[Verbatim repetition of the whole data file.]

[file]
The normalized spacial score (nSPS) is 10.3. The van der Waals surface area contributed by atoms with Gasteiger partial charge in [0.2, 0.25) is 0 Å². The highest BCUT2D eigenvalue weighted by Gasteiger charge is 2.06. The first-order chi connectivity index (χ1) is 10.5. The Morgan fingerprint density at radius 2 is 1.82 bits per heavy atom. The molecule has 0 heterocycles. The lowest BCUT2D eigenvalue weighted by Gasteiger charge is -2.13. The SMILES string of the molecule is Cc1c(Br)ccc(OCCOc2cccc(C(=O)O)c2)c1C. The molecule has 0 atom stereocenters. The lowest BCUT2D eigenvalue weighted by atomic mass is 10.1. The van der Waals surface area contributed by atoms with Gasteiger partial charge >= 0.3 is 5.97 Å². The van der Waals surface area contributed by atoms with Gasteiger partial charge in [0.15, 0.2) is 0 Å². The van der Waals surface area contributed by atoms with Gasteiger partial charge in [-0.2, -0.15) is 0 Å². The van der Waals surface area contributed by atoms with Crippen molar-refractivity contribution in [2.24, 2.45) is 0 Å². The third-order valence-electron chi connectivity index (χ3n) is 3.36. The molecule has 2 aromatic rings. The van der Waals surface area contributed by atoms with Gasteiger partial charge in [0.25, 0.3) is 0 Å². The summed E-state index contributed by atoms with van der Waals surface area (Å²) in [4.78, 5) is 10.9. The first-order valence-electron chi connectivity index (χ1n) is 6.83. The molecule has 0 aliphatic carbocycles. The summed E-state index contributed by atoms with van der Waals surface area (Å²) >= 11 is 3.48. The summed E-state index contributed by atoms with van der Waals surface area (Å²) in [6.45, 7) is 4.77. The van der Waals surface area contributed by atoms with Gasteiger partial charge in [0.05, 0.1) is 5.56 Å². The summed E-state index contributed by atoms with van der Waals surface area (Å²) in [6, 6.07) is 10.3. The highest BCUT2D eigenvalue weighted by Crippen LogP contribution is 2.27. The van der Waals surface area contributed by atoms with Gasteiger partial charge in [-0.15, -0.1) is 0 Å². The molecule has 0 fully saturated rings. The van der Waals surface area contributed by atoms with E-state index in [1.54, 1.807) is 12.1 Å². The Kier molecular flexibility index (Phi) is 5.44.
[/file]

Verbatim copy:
The normalized spacial score (nSPS) is 10.3. The van der Waals surface area contributed by atoms with Gasteiger partial charge in [0.2, 0.25) is 0 Å². The highest BCUT2D eigenvalue weighted by Gasteiger charge is 2.06. The first-order chi connectivity index (χ1) is 10.5. The Morgan fingerprint density at radius 2 is 1.82 bits per heavy atom. The molecule has 0 heterocycles. The lowest BCUT2D eigenvalue weighted by Gasteiger charge is -2.13. The SMILES string of the molecule is Cc1c(Br)ccc(OCCOc2cccc(C(=O)O)c2)c1C. The molecule has 0 atom stereocenters. The lowest BCUT2D eigenvalue weighted by atomic mass is 10.1. The van der Waals surface area contributed by atoms with Gasteiger partial charge >= 0.3 is 5.97 Å². The van der Waals surface area contributed by atoms with Gasteiger partial charge in [0.15, 0.2) is 0 Å². The van der Waals surface area contributed by atoms with Gasteiger partial charge in [-0.2, -0.15) is 0 Å². The van der Waals surface area contributed by atoms with Crippen molar-refractivity contribution in [2.24, 2.45) is 0 Å². The third-order valence-electron chi connectivity index (χ3n) is 3.36. The molecule has 2 aromatic rings. The van der Waals surface area contributed by atoms with Gasteiger partial charge in [0.25, 0.3) is 0 Å². The summed E-state index contributed by atoms with van der Waals surface area (Å²) in [4.78, 5) is 10.9. The first-order valence-electron chi connectivity index (χ1n) is 6.83. The molecule has 0 aliphatic carbocycles. The summed E-state index contributed by atoms with van der Waals surface area (Å²) >= 11 is 3.48. The summed E-state index contributed by atoms with van der Waals surface area (Å²) in [6.45, 7) is 4.77. The van der Waals surface area contributed by atoms with Gasteiger partial charge in [0.05, 0.1) is 5.56 Å². The summed E-state index contributed by atoms with van der Waals surface area (Å²) in [6, 6.07) is 10.3. The highest BCUT2D eigenvalue weighted by Crippen LogP contribution is 2.27. The van der Waals surface area contributed by atoms with Gasteiger partial charge in [-0.15, -0.1) is 0 Å². The molecule has 0 fully saturated rings. The van der Waals surface area contributed by atoms with E-state index in [1.54, 1.807) is 12.1 Å². The Kier molecular flexibility index (Phi) is 5.44.